The flightless, three-foot-tall bird native to the island of Mauritius near Madagascar in the Indian Ocean became extinct in the late 17th century due to an aggressive human population.
Today humans are coming up with technologies that have the potential of supplanting the traditional roles of public and college libraries.
When I was in elementary school in Rialto, California, back in the early ‘60s, I loved to read baseball biographies and science fiction and the best place to get them was the school library. The books were free, an important consideration for a family on a limited income. Frankly, I don’t recall going to a bookstore during my elementary school days.
|Bodleian Library, Oxford University|
Vague memories of a public library in Corona, California, percolate near consciousness, but the strong, undeniable memories belong to the county library system in Washington County, Ohio during my high school years. I didn’t really do research in the main Washington County library or the branch in Beverly, but I did check out science fiction and historical novels and the occasional nonfiction book about a historical event or person.
In college at Ohio University, I relied on Alden Library on the College Green for research papers, combing the stacks for obscure articles and books on long-forgotten Pacific island societies.
I don’t recall buying books at bookstores until I was in high school and would visit a locally owned store in downtown Marietta, Ohio, where I would purchase science fiction paperbacks. That would have been about 1968. I do believe I bought my first fantasy novel in that bookstore, a Conan novel. Back then local bookstores ruled; I don’t recall frequenting a chain bookstore until the early 1980s at the Lake Square Mall in Leesburg, Florida.
So what has changed?
I’m writing this in my office using my Dell laptop. I can keep up with my married or soon-to-be married nieces and their mom – my sister Jody – when they use their cell phones and tablets to post to Facebook. Niece Nicci says she just finished a kettlebell workout with her fiancé Tony. In a few minutes I’ll have to return to writing news stories, and when I do I may need to google to dig up some background for a story. In the old days that would have required a trip to the county or college library.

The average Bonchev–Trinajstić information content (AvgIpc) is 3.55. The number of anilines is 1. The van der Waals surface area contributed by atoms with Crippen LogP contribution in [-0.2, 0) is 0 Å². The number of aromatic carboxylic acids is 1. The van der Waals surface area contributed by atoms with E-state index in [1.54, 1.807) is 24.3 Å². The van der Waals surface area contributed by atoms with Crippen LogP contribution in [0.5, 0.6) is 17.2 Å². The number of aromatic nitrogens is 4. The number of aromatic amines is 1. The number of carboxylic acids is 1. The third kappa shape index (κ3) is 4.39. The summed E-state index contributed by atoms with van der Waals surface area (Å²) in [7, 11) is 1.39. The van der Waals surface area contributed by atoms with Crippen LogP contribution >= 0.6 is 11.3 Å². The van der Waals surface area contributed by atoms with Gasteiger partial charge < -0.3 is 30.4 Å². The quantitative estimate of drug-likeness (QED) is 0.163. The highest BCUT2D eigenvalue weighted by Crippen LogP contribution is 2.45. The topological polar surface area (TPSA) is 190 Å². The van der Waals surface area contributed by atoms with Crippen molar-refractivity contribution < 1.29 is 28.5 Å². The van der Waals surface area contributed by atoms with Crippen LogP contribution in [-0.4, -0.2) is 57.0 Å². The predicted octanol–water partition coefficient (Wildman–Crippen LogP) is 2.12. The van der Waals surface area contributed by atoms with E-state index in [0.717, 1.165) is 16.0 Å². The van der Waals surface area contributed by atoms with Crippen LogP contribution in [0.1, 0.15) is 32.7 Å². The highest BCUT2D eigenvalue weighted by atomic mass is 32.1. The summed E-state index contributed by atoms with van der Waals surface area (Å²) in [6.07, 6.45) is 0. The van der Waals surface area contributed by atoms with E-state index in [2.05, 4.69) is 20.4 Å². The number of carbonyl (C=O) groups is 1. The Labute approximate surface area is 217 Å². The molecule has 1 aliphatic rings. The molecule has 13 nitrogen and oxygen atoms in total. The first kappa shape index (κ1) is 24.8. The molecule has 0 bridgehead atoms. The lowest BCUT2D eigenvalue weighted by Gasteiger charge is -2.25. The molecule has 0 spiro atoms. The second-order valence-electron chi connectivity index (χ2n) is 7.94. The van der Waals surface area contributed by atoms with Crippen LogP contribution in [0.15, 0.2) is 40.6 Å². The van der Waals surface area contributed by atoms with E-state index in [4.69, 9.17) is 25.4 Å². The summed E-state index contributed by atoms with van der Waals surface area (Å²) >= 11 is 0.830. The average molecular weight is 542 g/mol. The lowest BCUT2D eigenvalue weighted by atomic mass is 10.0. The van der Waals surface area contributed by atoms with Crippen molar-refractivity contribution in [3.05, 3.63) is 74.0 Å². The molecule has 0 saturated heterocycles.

Libraries are having to adapt to the Information Age and the Online World. In the ancient world onward they were the storehouses of knowledge. The intricate details in award-winning novels and nonfiction books didn’t come out of brains or thin air. They were painstakingly gathered inside libraries. For example, authors who specialize on periods of American history spend hours and hours conducting research in the archives of the Library of Congress.
More and more nowadays, that research can be conducted online from their laptop in their office. It’s not happened yet, but I can see a day coming when libraries everywhere will have their books and research materials on their websites. Their patrons will be able to freely download a book or magazine to their e-readers for a week or two. The only people who will drive to a “physical” library will be those too poor to afford a computer or e-reader or elderly person who won’t learn these new fangled ways.
Libraries are also getting swept up into the conservative vs. liberal debate that has turned discourse into a mud-hole catfight. Libertarians and tea-partiers don’t like the idea of using tax dollars to support anything beyond basic services – not even libraries. In Florida during a debate, one guy said, “…most librarians are little more than unionized pawns for the social activist bosses of the American Library Association. Today ALA controls 62,000 members, and through its czarist accreditation program of many libraries, largely dictates what books are available for the most impressionable members of U.S. society, our children.”
When someone uses the word “czarist” to describe a library association with no power, you can’t help but conclude that public discourse has indeed entered the loony bin.
Ideological arguments against libraries by their very nature are impossible to refute. Any attempt to refute a basic tenant of ideology will fail … the believer will not yield to evidence.
In 20 years, public libraries may be almost entirely online, with only a token building open to the refuseniks who will not use computers or electronic reading devices. And that token building could very well disappear along with the refuseniks.